Previous studies have examined how individual physiological measures respond to changes in mental demand and subjective reports of mental workload. This study explores the response of multiple physiological parameters, measured simultaneously and quantifies the added value of each of the measures when estimating the level of demand.
The study presented was conducted in laboratory conditions and required participants to perform a custom-designed visual-motor task that imposed varying levels of demand. The data collected consisted of: physiological measurements (heart inter-beat intervals, breathing rate, pupil diameter, facial thermography); subjective ratings of workload from the participants (ISA and NASA-TLX); and the performance measured within the task.
Facial thermography and pupil diameter were demonstrated to be good candidates for non-invasive mental workload measurements; for 7 out of 10 participants, pupil diameter showed a strong correlation (with R values between 0.61 and 0.79 at a significance value of 0.01) with mean ISA normalized values. Facial thermography measures added on average 47.7% to the amount of variability in task performance explained by a regression model. As with the ISA ratings, the relationship between the physiological measures and performance showed strong inter-participant differences, with some individuals demonstrating a much stronger relationship between workload and performance measures than others.
The results presented in this paper demonstrate that physiological monitoring can be used for non-invasive real-time measurement of workload, assuming models have been appropriately trained on previously recorded data from the user population. Facial thermography combined with measurement of pupil diameter are strong candidates for real-time monitoring of workload due to the availability and non-intrusive nature of current technology. The study also demonstrates the importance of identifying whether an individual is one who demonstrates a strong relationship between physiological measures and experienced workload measures before physiological measures are applied uniformly. This is a feasible proposition in a setting such as aircraft cockpits, where pilots are drawn from a relatively small, targeted and managed population.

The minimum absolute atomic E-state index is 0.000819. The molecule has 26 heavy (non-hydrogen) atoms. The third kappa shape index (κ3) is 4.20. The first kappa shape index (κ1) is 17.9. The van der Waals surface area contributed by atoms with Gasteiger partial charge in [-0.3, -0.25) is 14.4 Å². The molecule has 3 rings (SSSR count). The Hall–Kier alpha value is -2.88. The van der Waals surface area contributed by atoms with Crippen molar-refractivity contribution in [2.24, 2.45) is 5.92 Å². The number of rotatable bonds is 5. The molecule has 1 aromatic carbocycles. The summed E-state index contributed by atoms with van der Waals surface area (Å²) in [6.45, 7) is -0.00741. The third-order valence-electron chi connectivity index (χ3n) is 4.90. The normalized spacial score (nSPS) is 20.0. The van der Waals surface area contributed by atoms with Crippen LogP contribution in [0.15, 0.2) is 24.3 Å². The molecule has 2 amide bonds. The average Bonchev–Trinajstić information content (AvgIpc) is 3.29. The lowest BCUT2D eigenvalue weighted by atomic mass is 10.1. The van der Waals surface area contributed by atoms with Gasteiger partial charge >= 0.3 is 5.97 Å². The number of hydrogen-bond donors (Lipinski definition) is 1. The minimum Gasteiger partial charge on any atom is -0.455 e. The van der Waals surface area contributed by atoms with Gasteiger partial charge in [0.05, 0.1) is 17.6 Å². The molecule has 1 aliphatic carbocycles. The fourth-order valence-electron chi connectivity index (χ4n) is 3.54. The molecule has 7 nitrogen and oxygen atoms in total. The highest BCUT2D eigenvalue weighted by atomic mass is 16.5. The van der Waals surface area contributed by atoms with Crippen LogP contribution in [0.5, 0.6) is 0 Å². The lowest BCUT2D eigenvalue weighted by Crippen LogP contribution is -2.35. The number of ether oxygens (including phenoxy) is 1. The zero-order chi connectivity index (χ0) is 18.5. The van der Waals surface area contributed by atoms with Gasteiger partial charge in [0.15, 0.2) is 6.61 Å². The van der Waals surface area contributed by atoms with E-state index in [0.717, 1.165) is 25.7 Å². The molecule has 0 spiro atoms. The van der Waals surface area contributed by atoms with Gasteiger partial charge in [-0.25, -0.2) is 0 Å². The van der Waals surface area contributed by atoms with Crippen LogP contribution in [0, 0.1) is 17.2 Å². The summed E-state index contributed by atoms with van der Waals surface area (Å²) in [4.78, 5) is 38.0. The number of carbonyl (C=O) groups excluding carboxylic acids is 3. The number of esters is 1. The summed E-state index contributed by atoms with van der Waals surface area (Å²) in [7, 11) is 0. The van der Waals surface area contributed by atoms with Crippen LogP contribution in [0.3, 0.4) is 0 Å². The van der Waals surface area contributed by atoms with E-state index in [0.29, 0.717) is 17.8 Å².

Marinescu, A., Sharples, S., Campbell Ritchie, A., Sanchez Lopez, T., McDowell, M., & Morvan, H. (in press). Physiological parameter response to variation of mental workload. Human Factors, doi:10.1177/0018720817733101